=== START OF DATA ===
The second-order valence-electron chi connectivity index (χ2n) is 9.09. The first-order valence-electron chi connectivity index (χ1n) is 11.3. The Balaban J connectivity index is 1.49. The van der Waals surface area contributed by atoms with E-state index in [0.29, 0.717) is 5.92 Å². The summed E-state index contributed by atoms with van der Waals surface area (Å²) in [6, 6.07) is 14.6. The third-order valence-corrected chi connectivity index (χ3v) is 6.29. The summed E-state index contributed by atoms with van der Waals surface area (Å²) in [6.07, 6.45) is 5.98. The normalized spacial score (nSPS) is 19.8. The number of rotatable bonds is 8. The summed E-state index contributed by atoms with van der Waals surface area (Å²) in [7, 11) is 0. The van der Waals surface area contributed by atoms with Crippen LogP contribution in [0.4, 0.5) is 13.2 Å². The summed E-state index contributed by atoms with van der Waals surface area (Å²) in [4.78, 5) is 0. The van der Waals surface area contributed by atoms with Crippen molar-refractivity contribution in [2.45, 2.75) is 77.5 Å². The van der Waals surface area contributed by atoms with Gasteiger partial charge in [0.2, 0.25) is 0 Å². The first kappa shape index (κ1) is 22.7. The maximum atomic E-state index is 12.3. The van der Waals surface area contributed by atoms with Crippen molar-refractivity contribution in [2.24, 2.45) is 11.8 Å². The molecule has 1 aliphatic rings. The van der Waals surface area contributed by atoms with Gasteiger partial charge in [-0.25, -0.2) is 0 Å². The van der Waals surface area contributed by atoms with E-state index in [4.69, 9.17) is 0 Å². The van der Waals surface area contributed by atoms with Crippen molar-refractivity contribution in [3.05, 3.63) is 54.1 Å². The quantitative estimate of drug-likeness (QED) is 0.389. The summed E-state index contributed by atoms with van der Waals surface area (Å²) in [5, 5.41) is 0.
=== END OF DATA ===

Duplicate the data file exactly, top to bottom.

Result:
The second-order valence-electron chi connectivity index (χ2n) is 9.09. The first-order valence-electron chi connectivity index (χ1n) is 11.3. The Balaban J connectivity index is 1.49. The van der Waals surface area contributed by atoms with E-state index in [0.29, 0.717) is 5.92 Å². The summed E-state index contributed by atoms with van der Waals surface area (Å²) in [6, 6.07) is 14.6. The third-order valence-corrected chi connectivity index (χ3v) is 6.29. The summed E-state index contributed by atoms with van der Waals surface area (Å²) in [6.07, 6.45) is 5.98. The normalized spacial score (nSPS) is 19.8. The number of rotatable bonds is 8. The summed E-state index contributed by atoms with van der Waals surface area (Å²) in [7, 11) is 0. The van der Waals surface area contributed by atoms with Crippen LogP contribution in [0.4, 0.5) is 13.2 Å². The summed E-state index contributed by atoms with van der Waals surface area (Å²) in [4.78, 5) is 0. The van der Waals surface area contributed by atoms with Crippen molar-refractivity contribution in [2.45, 2.75) is 77.5 Å². The van der Waals surface area contributed by atoms with Gasteiger partial charge in [0.2, 0.25) is 0 Å². The first kappa shape index (κ1) is 22.7. The maximum atomic E-state index is 12.3. The van der Waals surface area contributed by atoms with Crippen molar-refractivity contribution in [2.24, 2.45) is 11.8 Å². The molecule has 1 aliphatic rings. The van der Waals surface area contributed by atoms with Gasteiger partial charge in [-0.25, -0.2) is 0 Å². The van der Waals surface area contributed by atoms with E-state index in [4.69, 9.17) is 0 Å². The van der Waals surface area contributed by atoms with Crippen molar-refractivity contribution in [3.05, 3.63) is 54.1 Å². The quantitative estimate of drug-likeness (QED) is 0.389. The summed E-state index contributed by atoms with van der Waals surface area (Å²) in [5, 5.41) is 0.